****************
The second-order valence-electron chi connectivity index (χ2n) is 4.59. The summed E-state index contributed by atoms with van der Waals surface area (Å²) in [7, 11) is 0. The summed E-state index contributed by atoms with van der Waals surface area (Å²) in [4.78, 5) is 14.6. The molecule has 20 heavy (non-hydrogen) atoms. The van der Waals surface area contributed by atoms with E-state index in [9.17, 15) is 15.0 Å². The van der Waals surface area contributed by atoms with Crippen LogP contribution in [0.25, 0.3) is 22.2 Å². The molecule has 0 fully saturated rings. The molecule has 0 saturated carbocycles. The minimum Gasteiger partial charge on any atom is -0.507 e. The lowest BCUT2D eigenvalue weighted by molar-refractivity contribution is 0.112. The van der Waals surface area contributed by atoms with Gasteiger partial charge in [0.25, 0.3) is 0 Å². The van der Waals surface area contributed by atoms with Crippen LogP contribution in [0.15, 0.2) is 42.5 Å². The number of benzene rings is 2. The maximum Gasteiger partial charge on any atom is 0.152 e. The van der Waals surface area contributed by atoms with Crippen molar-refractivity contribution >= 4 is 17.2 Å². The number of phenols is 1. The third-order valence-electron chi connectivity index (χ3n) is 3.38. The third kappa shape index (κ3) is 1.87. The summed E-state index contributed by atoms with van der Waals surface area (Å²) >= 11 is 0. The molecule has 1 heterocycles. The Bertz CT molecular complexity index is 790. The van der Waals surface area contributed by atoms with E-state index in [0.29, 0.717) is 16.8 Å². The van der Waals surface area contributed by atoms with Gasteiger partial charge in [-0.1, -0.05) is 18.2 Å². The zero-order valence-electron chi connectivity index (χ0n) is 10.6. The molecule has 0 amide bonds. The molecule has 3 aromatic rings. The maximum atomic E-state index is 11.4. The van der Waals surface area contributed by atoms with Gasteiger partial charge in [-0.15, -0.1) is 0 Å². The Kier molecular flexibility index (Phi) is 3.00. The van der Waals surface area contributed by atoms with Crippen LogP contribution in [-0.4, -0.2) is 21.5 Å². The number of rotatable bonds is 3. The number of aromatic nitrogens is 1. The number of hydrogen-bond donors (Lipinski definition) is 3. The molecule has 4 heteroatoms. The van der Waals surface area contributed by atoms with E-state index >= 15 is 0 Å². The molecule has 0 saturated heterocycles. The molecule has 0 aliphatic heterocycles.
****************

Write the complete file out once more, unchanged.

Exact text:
The second-order valence-electron chi connectivity index (χ2n) is 4.59. The summed E-state index contributed by atoms with van der Waals surface area (Å²) in [7, 11) is 0. The summed E-state index contributed by atoms with van der Waals surface area (Å²) in [4.78, 5) is 14.6. The molecule has 20 heavy (non-hydrogen) atoms. The van der Waals surface area contributed by atoms with E-state index in [9.17, 15) is 15.0 Å². The van der Waals surface area contributed by atoms with Crippen LogP contribution in [0.25, 0.3) is 22.2 Å². The molecule has 0 fully saturated rings. The molecule has 0 saturated carbocycles. The minimum Gasteiger partial charge on any atom is -0.507 e. The lowest BCUT2D eigenvalue weighted by molar-refractivity contribution is 0.112. The van der Waals surface area contributed by atoms with Gasteiger partial charge in [0.25, 0.3) is 0 Å². The van der Waals surface area contributed by atoms with Crippen LogP contribution in [0.15, 0.2) is 42.5 Å². The number of benzene rings is 2. The maximum Gasteiger partial charge on any atom is 0.152 e. The van der Waals surface area contributed by atoms with Crippen molar-refractivity contribution >= 4 is 17.2 Å². The number of phenols is 1. The third-order valence-electron chi connectivity index (χ3n) is 3.38. The third kappa shape index (κ3) is 1.87. The summed E-state index contributed by atoms with van der Waals surface area (Å²) >= 11 is 0. The molecule has 1 heterocycles. The Bertz CT molecular complexity index is 790. The van der Waals surface area contributed by atoms with E-state index in [0.29, 0.717) is 16.8 Å². The van der Waals surface area contributed by atoms with Gasteiger partial charge in [-0.1, -0.05) is 18.2 Å². The zero-order valence-electron chi connectivity index (χ0n) is 10.6. The molecule has 0 amide bonds. The molecule has 3 aromatic rings. The maximum atomic E-state index is 11.4. The van der Waals surface area contributed by atoms with Gasteiger partial charge in [-0.15, -0.1) is 0 Å². The Kier molecular flexibility index (Phi) is 3.00. The van der Waals surface area contributed by atoms with Crippen LogP contribution in [-0.4, -0.2) is 21.5 Å². The number of rotatable bonds is 3. The number of aromatic nitrogens is 1. The number of hydrogen-bond donors (Lipinski definition) is 3. The molecule has 4 heteroatoms. The van der Waals surface area contributed by atoms with E-state index >= 15 is 0 Å². The molecule has 0 saturated heterocycles. The molecule has 0 aliphatic heterocycles.